A recent case known as Laake v. Western &Southern Financial Group Co. Flexible Benefits Plan, et al. in the 6th Circuit, illustrated what a maximum recovery in an ERISA case looks like. Sherry Laake was unable to work due to an undifferentiated inflammatory arthritis (most consistent with seronegative rheumatoid arthritis), significant osteoporosis, chronic pain, chronic fatigue, chronic recurrent pulmonary/sinus symptoms, recurrent abdominal pain/vomiting, and IgG subclass deficiency. Suffice it to say, she was in daily pain, constantly tired, and frequently ill. Western & Southern Financial Group Co. (WS) allowed her claim to be paid for the first 24 months, but then denied her claim contending an exclusion barred further payment on the claim.
WS at first said there was a mental illness exclusion. The pain symptoms she experienced constituted a mental illness, and therefore under the policy terms benefits would not be paid for past 24 months. Ms. Laake went through the process challenging that decision, but WS would not change its mind. She filed a lawsuit.
In the lawsuit WS contended that the mental illness exclusion actually was a reference to chronic pain syndrome and chronic pain syndrome was limited to 24 months of payments. This was based on the peer review of Dr. Sarah Kramer, a physician hired simply to provide an opinion and who never examined Ms. Laake. The district court found that WS was required to provide a specific basis for its decision and not a general basis, and therefore there was not proper notice to Ms. Laake as to why her claim was denied. The court was using the arbitrary and capricious standard of review, so it found the conduct arbitrary but decided to remand the case back to WS to again decide the claim again. This time it must give specific notice of the basis of its decision.
Ms. Laake provided further information of her disability and demonstrated that she did not have Chronic Pain Syndrome, but rather she suffered chronic pain from multiple conditions. This did not matter to WS, which considered the remand a complete waste of time. It again denied the claim. Back to district court.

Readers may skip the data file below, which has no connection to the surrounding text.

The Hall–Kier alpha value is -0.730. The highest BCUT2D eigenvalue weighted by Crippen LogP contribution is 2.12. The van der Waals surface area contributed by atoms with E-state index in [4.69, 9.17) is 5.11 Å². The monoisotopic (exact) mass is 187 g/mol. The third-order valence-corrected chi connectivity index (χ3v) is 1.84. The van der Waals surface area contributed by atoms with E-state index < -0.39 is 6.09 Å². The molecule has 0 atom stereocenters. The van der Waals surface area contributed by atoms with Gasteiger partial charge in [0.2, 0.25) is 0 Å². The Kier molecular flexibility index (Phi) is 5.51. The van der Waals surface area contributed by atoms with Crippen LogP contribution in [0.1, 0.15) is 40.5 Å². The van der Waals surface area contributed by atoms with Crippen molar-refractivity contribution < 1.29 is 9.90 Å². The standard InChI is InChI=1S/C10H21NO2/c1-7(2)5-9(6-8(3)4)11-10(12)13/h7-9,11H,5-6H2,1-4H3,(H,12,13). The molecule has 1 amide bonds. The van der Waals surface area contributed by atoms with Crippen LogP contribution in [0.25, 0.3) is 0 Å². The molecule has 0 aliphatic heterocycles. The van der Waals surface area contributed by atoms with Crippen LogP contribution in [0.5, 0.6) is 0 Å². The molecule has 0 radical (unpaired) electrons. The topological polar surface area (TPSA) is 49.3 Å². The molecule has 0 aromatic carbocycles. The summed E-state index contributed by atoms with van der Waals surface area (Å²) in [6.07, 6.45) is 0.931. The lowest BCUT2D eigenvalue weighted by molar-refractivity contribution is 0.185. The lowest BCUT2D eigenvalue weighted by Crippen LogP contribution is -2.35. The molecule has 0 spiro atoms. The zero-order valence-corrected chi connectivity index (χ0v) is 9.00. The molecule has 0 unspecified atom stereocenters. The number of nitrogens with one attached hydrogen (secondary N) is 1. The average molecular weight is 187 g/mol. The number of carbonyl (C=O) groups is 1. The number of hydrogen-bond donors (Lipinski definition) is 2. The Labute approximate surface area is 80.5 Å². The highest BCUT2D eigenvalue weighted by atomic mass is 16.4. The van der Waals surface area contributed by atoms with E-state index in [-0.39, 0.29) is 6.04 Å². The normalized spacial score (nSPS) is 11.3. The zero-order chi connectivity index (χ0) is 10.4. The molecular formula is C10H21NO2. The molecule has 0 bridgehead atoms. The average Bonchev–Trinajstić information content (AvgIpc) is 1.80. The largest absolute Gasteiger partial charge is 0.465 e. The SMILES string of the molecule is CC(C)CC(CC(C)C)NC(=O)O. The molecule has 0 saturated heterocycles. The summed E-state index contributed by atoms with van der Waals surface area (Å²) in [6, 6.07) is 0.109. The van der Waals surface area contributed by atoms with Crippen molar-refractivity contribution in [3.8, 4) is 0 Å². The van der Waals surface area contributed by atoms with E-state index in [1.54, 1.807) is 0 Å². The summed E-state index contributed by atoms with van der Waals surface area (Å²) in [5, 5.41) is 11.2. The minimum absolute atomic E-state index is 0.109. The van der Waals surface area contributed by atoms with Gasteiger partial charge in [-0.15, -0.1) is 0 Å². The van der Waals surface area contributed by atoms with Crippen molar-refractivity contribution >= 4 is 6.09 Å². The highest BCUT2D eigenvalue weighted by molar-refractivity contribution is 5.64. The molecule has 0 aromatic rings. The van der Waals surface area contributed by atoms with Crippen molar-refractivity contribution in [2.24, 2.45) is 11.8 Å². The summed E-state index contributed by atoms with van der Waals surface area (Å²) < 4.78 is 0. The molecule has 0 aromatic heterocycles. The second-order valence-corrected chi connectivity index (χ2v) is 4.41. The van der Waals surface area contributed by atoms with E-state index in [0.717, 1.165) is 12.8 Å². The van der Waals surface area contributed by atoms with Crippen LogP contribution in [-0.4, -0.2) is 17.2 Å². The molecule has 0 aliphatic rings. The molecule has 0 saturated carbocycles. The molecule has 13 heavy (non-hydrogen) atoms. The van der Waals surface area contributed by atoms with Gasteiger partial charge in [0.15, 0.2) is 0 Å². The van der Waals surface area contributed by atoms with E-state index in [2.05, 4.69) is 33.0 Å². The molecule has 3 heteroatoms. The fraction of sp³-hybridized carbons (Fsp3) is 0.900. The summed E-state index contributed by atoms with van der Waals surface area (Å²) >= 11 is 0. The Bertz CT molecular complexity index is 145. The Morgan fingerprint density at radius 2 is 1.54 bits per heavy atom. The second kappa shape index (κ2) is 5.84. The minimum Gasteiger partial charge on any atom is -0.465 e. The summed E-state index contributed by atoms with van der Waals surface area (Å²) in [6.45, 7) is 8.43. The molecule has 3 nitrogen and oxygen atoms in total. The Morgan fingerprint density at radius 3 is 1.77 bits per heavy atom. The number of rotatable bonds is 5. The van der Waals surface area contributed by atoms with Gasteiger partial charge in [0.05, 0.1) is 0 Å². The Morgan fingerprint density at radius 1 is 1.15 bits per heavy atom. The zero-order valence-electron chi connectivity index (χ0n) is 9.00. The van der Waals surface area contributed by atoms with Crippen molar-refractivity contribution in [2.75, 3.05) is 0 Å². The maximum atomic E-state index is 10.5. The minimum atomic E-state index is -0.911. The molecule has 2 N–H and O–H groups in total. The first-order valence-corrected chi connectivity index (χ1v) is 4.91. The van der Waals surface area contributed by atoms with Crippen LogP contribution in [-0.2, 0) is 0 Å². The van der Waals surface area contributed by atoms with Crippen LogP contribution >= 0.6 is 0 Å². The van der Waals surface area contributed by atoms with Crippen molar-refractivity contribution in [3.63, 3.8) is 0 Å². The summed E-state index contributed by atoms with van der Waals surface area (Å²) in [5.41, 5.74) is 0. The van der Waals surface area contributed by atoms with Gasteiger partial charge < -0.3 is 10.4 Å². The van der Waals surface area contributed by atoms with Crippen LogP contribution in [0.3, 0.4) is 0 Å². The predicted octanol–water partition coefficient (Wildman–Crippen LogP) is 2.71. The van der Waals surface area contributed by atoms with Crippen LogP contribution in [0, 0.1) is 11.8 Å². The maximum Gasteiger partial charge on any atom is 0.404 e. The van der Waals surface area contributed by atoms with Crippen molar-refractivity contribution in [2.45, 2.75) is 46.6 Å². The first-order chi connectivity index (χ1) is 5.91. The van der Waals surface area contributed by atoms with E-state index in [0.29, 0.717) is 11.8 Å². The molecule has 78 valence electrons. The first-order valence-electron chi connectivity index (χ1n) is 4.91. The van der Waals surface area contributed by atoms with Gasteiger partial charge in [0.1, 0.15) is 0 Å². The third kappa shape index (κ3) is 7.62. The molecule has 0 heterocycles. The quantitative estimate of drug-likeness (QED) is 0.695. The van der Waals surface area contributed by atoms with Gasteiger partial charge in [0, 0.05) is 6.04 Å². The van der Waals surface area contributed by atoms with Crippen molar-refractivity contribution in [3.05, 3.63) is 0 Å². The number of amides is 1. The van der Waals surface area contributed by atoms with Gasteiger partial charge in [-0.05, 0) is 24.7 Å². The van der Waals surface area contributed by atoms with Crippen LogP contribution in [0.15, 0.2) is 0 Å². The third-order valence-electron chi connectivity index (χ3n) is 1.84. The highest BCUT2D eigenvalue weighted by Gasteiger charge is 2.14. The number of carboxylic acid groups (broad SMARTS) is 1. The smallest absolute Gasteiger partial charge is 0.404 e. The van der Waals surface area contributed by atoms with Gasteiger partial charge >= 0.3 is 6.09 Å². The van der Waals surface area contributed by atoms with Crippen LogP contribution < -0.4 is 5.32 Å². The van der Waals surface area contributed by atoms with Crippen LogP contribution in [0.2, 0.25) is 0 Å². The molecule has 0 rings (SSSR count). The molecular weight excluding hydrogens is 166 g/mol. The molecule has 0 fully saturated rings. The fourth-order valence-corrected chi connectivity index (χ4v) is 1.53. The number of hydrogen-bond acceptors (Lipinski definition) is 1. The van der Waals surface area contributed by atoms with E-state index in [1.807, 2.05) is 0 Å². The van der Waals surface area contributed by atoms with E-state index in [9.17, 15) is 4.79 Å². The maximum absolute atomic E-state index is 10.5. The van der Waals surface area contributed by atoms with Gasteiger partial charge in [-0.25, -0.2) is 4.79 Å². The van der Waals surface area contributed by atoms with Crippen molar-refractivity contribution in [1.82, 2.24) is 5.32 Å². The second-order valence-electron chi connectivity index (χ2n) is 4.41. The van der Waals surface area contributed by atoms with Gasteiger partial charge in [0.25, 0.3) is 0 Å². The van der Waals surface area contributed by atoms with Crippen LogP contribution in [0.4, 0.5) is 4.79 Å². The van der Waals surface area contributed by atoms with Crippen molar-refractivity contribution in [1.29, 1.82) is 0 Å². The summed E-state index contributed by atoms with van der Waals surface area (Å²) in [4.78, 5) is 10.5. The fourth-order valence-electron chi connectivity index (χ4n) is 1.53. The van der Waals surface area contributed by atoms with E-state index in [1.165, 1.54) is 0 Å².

The court again reviewed the evidence, but this time it applied the de novo standard of review. When a proper delegation is made to a specific entity the court normally applies the arbitrary and capricious standard of review if that entity decides the claim. Here, because the plan reserved discretion to the Benefits Committee, and given that this committee did not actually decide the claim, de novo was appropriate. The delegation of discretion was only valid as to the entity given that discretion. The court again found Ms. Laake disabled using both objective and subjective proof presented by Ms. Laake.
The court awarded the maximum recovery allowed Ms. Laake for her disability claim. She received all back benefits, but also attorney's fees and costs. Ms. Laake was eligible for ongoing future benefits subject to WS's further review.
There had been a plan document request during the process made by counsel for Ms. Laake with a delayed response. As a result, the court awarded statutory penalties too at the maximum rate of $110 per day, for each day after the first 30 days and until all plan documents were received. That was the maximum recovery allowed for penalties under the law.
Altogether the maximum recovery then is past benefits, fees and costs, the right to an ongoing review of the claim for future benefits, and then statutory penalties. This was all affirmed on appeal to the 6th Circuit. So for all she had been through … waiting on benefits for years, going to district court twice and then an appeal … is that enough? That is all there is under the law unless a breach of fiduciary duty claim arose separately. And that only affords equitable relief. Is it time for our lawmakers to bring more fairness into the arena of ERISA?